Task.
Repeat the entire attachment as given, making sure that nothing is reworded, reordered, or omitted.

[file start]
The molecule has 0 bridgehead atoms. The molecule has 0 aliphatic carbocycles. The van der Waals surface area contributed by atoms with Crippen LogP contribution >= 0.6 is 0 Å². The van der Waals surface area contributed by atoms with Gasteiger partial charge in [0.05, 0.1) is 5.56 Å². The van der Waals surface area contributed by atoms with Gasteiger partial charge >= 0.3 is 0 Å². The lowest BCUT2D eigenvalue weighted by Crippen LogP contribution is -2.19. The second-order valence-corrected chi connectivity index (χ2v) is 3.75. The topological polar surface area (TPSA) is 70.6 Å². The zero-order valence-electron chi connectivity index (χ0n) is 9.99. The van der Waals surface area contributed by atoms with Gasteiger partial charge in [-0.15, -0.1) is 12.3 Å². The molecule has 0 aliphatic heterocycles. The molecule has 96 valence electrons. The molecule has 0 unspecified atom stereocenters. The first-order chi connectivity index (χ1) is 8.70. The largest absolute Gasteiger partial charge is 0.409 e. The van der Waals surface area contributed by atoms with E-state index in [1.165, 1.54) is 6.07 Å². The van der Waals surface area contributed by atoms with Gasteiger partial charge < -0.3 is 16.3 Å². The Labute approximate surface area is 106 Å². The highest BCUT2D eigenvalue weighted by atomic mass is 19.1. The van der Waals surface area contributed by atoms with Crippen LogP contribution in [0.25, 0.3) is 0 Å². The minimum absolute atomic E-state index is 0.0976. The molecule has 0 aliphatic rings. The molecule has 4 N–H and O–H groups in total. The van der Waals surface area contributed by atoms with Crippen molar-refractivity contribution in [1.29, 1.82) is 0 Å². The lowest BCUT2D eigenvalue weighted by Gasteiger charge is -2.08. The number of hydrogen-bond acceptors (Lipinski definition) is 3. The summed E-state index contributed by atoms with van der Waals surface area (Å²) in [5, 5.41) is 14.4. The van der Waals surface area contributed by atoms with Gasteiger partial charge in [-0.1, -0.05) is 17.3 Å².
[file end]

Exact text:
The molecule has 0 bridgehead atoms. The molecule has 0 aliphatic carbocycles. The van der Waals surface area contributed by atoms with Crippen LogP contribution >= 0.6 is 0 Å². The van der Waals surface area contributed by atoms with Gasteiger partial charge in [0.05, 0.1) is 5.56 Å². The van der Waals surface area contributed by atoms with Gasteiger partial charge >= 0.3 is 0 Å². The lowest BCUT2D eigenvalue weighted by Crippen LogP contribution is -2.19. The second-order valence-corrected chi connectivity index (χ2v) is 3.75. The topological polar surface area (TPSA) is 70.6 Å². The zero-order valence-electron chi connectivity index (χ0n) is 9.99. The van der Waals surface area contributed by atoms with Gasteiger partial charge in [-0.15, -0.1) is 12.3 Å². The molecule has 0 aliphatic heterocycles. The molecule has 96 valence electrons. The molecule has 0 unspecified atom stereocenters. The first-order chi connectivity index (χ1) is 8.70. The largest absolute Gasteiger partial charge is 0.409 e. The van der Waals surface area contributed by atoms with E-state index in [1.165, 1.54) is 6.07 Å². The van der Waals surface area contributed by atoms with Gasteiger partial charge < -0.3 is 16.3 Å². The Labute approximate surface area is 106 Å². The highest BCUT2D eigenvalue weighted by atomic mass is 19.1. The van der Waals surface area contributed by atoms with Crippen LogP contribution in [0.25, 0.3) is 0 Å². The minimum absolute atomic E-state index is 0.0976. The molecule has 0 aliphatic rings. The molecule has 4 N–H and O–H groups in total. The van der Waals surface area contributed by atoms with Crippen molar-refractivity contribution in [1.29, 1.82) is 0 Å². The lowest BCUT2D eigenvalue weighted by Gasteiger charge is -2.08. The number of hydrogen-bond acceptors (Lipinski definition) is 3. The summed E-state index contributed by atoms with van der Waals surface area (Å²) in [5, 5.41) is 14.4. The van der Waals surface area contributed by atoms with Gasteiger partial charge in [-0.1, -0.05) is 17.3 Å².